« Desperate Times Call for Desperate Measures: Classic Westlaw Takes on Lexis Advance for Solos With a Curious Twist for a Long Neglected Market Niche | Main | Can (Does) the Roberts Court Say What It Means and Mean What SCOTUS Says? »
November 23, 2010
Google Sued Over Gmail Scanning
Google is a lawsuit magnet, of that there is no doubt. One of the more absurd suits sent its way concerns the automated process of scanning the content of mail to serve ads to Gmail users. The Register is reporting on Texas resident Keith Dunbar's suit about email he sent an from a non-Gmail account to a Gmail account holder. Google, as is well known, scans the content to deliver ads to the Gmail account holder on view of the message. This activity, he claims, violates federal wiretapping laws. As a non-Gmail user, he says, he has not consented to the scanning. He is seeking class action status, damages of $100 per day or $10,000, whichever is greater, and a disgorgement of profits as a result of the scanning. And lawyers wonder why they have reputation problems.
Google's immediate response to the concept of the suit is that Google, as most web email services, scan all messages on its servers for viruses and spam. Gmail doesn't violate privacy, Google says, because only the recipient gets to actually "see" the message. No humans are involved in the ad scanning and placement process. I wonder if Dunbar understands the concept that any email he sends to any webmail account holder is processed and scanned for one reason or another by the receiving servers? Cue lawyers rubbing their hands in glee at that nugget.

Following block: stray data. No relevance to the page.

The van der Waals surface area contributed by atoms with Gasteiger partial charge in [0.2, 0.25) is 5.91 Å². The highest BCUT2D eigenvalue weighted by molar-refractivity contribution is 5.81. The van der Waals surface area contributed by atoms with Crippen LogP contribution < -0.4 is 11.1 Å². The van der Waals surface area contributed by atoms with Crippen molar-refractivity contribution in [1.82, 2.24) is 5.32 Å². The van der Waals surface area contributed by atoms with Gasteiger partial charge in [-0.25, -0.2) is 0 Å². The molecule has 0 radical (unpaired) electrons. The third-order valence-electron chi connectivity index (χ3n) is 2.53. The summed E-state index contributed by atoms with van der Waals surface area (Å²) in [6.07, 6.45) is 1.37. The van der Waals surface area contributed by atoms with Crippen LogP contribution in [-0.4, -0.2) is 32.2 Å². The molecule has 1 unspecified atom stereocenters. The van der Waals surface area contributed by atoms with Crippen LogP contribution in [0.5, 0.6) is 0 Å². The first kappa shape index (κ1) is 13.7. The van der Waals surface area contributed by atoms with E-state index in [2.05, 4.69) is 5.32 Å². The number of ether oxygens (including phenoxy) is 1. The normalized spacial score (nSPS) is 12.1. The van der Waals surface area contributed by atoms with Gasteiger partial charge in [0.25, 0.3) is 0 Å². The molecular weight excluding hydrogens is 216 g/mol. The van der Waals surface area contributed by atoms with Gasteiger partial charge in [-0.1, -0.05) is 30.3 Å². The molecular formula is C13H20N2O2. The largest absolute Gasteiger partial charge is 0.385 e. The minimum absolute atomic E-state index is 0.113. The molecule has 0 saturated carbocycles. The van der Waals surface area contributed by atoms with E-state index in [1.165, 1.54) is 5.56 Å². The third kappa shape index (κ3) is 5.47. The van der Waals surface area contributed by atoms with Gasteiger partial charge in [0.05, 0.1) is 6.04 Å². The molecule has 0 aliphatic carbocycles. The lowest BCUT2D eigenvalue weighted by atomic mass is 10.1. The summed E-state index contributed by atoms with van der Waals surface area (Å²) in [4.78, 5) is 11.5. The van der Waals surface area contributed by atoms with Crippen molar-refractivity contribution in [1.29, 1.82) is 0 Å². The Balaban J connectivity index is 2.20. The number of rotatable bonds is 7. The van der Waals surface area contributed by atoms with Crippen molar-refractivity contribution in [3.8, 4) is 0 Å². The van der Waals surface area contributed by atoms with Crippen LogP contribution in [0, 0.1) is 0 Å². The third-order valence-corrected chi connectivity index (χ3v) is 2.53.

Most free webmail services include ads, the subject of which is not necessarily determined via content scanning. However, the subject may be determined by an individual's profile built up via tracking web behavior. Does that violate the law? Is it any more acceptable? Note that the Justice Department and the Federal Trade Commission have had six years to put an end to this practice and/or prosecute wiretap laws. Both have not acted. Then there's the question as to whether a Gmail recipient responds or forwards the message, does that make it okay?
If this suit is a trend, why should we stop with wiretapping and privacy laws? Let's invoke copyright as well. First of all, anyone who reads this owes me money. Anyone who ever gets an email from me should determine whether I have given permission to read it, and if I have, at what rate of payment. Any class action attorneys out there want to take up my cause? Another report on the suit is at Information Week.
Update: The complaint is available at Justia, with a hat tip to Gary Price for the link. Aside from the permission statements, one of the arguments for the wiretap claim is that scanning the emails is not a "necessary incident" to providing the email service (Paragraphs 81-84). Really? Google pretty much says up front that the scanning is what pays for the "free" service. I suppose someone is going to tell me that targeted advertising based on search is not incidental to delivering search results even though I engage that service. Whoops! Where's a lawyer when you need one. [MG]